Sparrow and Finch Gardening Noah Charney teaches you how to read the land with the help of trees

Noah Charney teaches you how to read the land with the help of trees


DO YOU know your backyard or the larger landscape context in which it is situated?

This new book, “These Trees tell a Story: The Art of reading landscapes,” takes you on a journey through diverse places, looking for clues on how to get to know the land, as its author Noah Charney suggests.

Noah is an Assistant Professor of Conservation Biology at the University of Maine. He and Charley Eiseman are co-authors of the award-winning field guide Tracks & Sign of Insects & Other Invertebrates, one of my favorites.

The publisher of Noah’s book, Yale University Press, describes it as a “deeply personal Masterclass on how you can read a landscape and uncover its unique ecological history.”

Plus, Leave a comment in the box at the bottom of the webpage for a chance to win the new book.

You can listen to my podcast and public radio show for June 19, 2023, using the player below. Subscribe to future editions of my podcast on Apple PodcastsSpotifyand Stitcher. You can also browse through my archives here.

Noah Charney – reading your landscape

Play this episode Margaret Roach: Hi, Noah. You taught a class called “Field Naturalist,” I believe. Is this correct?

Noah Charney: That’s correct. In that course, we would go to different places on the landscape every week and take the van to a spot where the students would need to find out where they were going. They’d then encounter a mystery like the trees changing from one side to the other of the line or something. The students would then have to figure out what drove that pattern and what caused it. They would only have a couple of hours or a day to find all the forces behind the story.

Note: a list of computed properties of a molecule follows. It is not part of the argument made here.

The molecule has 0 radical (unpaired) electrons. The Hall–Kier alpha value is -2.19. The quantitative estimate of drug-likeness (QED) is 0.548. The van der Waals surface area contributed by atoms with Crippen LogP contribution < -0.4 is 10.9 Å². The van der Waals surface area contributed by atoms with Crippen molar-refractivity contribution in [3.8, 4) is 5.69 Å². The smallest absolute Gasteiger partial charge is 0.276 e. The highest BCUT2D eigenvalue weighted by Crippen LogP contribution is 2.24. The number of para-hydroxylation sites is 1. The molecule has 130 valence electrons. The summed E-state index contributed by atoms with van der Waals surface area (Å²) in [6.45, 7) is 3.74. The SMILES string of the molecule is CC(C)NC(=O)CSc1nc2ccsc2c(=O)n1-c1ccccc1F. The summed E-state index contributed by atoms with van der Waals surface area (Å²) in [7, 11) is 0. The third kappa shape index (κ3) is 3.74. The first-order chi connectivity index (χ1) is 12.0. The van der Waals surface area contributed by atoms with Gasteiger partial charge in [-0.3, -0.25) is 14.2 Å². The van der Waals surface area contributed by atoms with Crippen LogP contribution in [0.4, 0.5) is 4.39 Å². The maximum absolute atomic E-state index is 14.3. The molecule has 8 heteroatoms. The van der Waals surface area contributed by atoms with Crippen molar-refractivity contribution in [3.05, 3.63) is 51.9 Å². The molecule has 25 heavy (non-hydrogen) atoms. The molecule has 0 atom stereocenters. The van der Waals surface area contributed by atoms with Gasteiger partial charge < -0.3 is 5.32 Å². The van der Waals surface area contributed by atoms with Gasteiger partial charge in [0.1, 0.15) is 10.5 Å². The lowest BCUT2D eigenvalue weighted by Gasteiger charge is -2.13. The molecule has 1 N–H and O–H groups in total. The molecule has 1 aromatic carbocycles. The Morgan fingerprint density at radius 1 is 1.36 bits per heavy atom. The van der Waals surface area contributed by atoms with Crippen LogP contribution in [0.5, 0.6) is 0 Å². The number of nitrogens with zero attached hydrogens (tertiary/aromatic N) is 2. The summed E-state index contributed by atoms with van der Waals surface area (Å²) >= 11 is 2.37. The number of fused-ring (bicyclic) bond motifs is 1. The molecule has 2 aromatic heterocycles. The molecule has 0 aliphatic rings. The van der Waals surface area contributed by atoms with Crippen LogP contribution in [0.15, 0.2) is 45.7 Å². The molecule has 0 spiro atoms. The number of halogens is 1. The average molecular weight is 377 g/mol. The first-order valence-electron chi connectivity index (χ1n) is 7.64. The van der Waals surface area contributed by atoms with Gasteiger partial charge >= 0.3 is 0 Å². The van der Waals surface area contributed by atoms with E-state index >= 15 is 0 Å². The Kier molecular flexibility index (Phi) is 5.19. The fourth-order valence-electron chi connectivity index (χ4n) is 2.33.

Margaret : The forensics is fun. I should mention that I am familiar with your collaborator from your previous book, Charley Eiseman. I know that you have both taught animal tracking, as well as other subjects over the years. You’re very good observers. It was only after reading this book that I realized you were a very astute observer.

You know what I’m saying? You knew which spiders made what type of [laughter], and what kinds of cocoons and animal tracks and other things.

Noah : To be honest, neither of us knew much about insects before we wrote the book. When we were studying animal tracking, we noticed that there was no book about insects and invertebrates. So we did a lot of research. Charley, as you know, has studied leaf miners and galls in great depth and is very knowledgeable about them. We didn’t start out in that direction. We are just curious naturalists.

Charley did the UVM field naturalist program, and that was the basis of the course I taught. So very well-trained and interested.

Margaret: Right. Curious is the right word. You tell a story in your new book about a hike you took with a friend near Boston. You eventually came to a “greenway,” which is like a bike trail with narrow green strips along the side. You call this an “invasive-dominated degraded ecosystem.” [Laughter.] You walk for a little longer, and then you see some trees that you like and close your eyes. Tell us what you see when you have your eyes wide open and what you see when you close your eyes. What happens in such a situation for you?

Noah: Yeah. With my eyes wide open, I can see non-native plants. I can see the asphalt, the children with strollers, and all of the noises that go along with city life. It looks like it could be anywhere. Then, when I saw that particular case, there was like a silver birch and perhaps a cottonwood.